Amend: The Fight for America (2021)

Movie Info

Movie Info

Robe Imbriano
Not Rated

VP Content Ratings

Sex & Nudity
Star Rating
★★★★4.5 out of 5

Relevant Quotes

... and you shall proclaim liberty throughout the land to all its inhabitants...

Leviticus 25:10b
But let justice roll down like waters,
    and righteousness like an ever-flowing stream.

Amos 5:24

 Running time:  c. 1 hour per episode

Will Smith hosts the large cast that brings to life the words of the men & women who struggled for freedom. (c) Netflix

This is an excellent primer on a US Constitutional amendment that often is overshadowed by debates over the First or the Second Amendment rights. Robe Imbriano, creator and co-writer of this 6-part TV miniseries takes us on a journey into the past that truly illuminates the present. Host Will Smith and a groups of stars, scholars, activists, along with archival prints, photos and news group of stars, bolstered by the actors performing the words of important historical figures, help us understand important issues of citizenship and freedom crucial to our continued existence as a democracy.

The actors are effective in voicing the words of the famous people we see in the prints and photographs: Mahershala Ali speaks as Frederick Douglass, Joseph Gordon-Levitt as Andrew Johnson, Diane Lane as Earl Warren, Samira Wiley as Ruth Bader Ginsburg, Laverne Cox as James Baldwin, Pedro Pascal as Abraham Lincoln, and Randall Park as Robert F Kennedy.

Sitting at the crux of these key ideals, the 14th amendment is cited in more litigation than any other, including some of the US supreme court’s most well-known cases: Plessy v Ferguson, Brown v Board of Education, Loving v Virginia, Roe v Wade, Bush v Gore, Obergefell v Hodges. And because these noble notions are embedded in the 14th, it has the remarkable ability to generate both boundless hope (for the promises of that more perfect union aspired to in the constitution’s preamble) and crushing misery (for the failures to achieve such promises).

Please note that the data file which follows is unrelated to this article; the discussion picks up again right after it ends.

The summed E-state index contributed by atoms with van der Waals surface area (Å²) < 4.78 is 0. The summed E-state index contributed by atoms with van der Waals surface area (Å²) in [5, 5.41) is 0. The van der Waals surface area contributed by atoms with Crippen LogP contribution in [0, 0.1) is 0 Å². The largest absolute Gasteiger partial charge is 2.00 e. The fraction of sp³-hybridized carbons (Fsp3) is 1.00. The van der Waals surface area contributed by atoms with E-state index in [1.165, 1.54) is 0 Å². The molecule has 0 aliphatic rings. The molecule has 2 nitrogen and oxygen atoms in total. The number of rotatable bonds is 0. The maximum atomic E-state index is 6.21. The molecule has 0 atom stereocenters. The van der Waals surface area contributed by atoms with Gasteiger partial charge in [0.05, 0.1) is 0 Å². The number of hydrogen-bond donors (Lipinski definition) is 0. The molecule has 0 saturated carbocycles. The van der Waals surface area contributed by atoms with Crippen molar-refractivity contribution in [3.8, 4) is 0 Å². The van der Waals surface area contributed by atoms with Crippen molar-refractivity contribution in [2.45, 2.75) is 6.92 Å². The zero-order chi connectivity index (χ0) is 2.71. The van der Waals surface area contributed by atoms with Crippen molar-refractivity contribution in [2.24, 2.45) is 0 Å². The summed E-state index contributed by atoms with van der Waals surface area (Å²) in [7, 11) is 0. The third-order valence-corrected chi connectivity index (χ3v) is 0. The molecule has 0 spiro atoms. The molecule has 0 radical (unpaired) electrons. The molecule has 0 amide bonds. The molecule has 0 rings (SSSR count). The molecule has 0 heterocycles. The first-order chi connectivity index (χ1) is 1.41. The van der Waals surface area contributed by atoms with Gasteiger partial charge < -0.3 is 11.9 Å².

The 6 episodes center on a word that embodies the key concept or argument of the presentation:

Episode 1 Citizen

Episode 2 Resistance

Episode 3 Wait

Episode 4 Control

Episode 5 Love

Episode 6 Promise

At the end of the War in Defense of Slavery 4 million slaves were free but not a one was a citizen until the radical Republicans in Congress passed the 13th Amendment and a little later the 14th. Reconstruction promised a multiracial nation but there was resistance by whites in the North as well as the South, often violent. The struggle for equality began long before the Civil Rights Movement, but most whites said, “Wait, you’re pushing matters too fast.” And so on, this focusing upon one word being very effective.

I was a little put out that the man who forced the nation to consider slavery as an evil and who dragged the nation out of its silent refusal even to discuss the question is left out. I am referring to William Lloyd Garrison who declared in the first issue of his Abolitionist newspaper “and I will be heard!” Also left out was US Representative Thadeus Stevens and Senator Charles Sumners, two of the radical Republicans who were deeply committed to the welfare of the former slaves, as evidenced by their support of the 13th Amendment. It may be that the filmmakers omitted these two great advocates for equality because they wanted to emphasize Black leadership. This is understandable, but it means that a less than full picture of the struggle is given.

Despite the above misgiving, I wish everyone in the country could watch this otherwise excellent series. To have a better understanding of where we as a nation need to go, it is necessary that we know better the sad past from which we are emerging. I have benefitted greatly from the books I’ve been reading by Michael Eric Dysen and Ta Nehisi Coats, but even more from the narrative powerfully reinforced by the visuals of this and other such films. They moce us to take action–as Will Smith says at the conclusion of the series: “We have to choose to bring 14 to life.”

Sorry, I am already so late with this issue that I don’t have time to work on a set of questions. Let the leader take seriously the key word for eac h episode and ask participants to recall how that word was important in it


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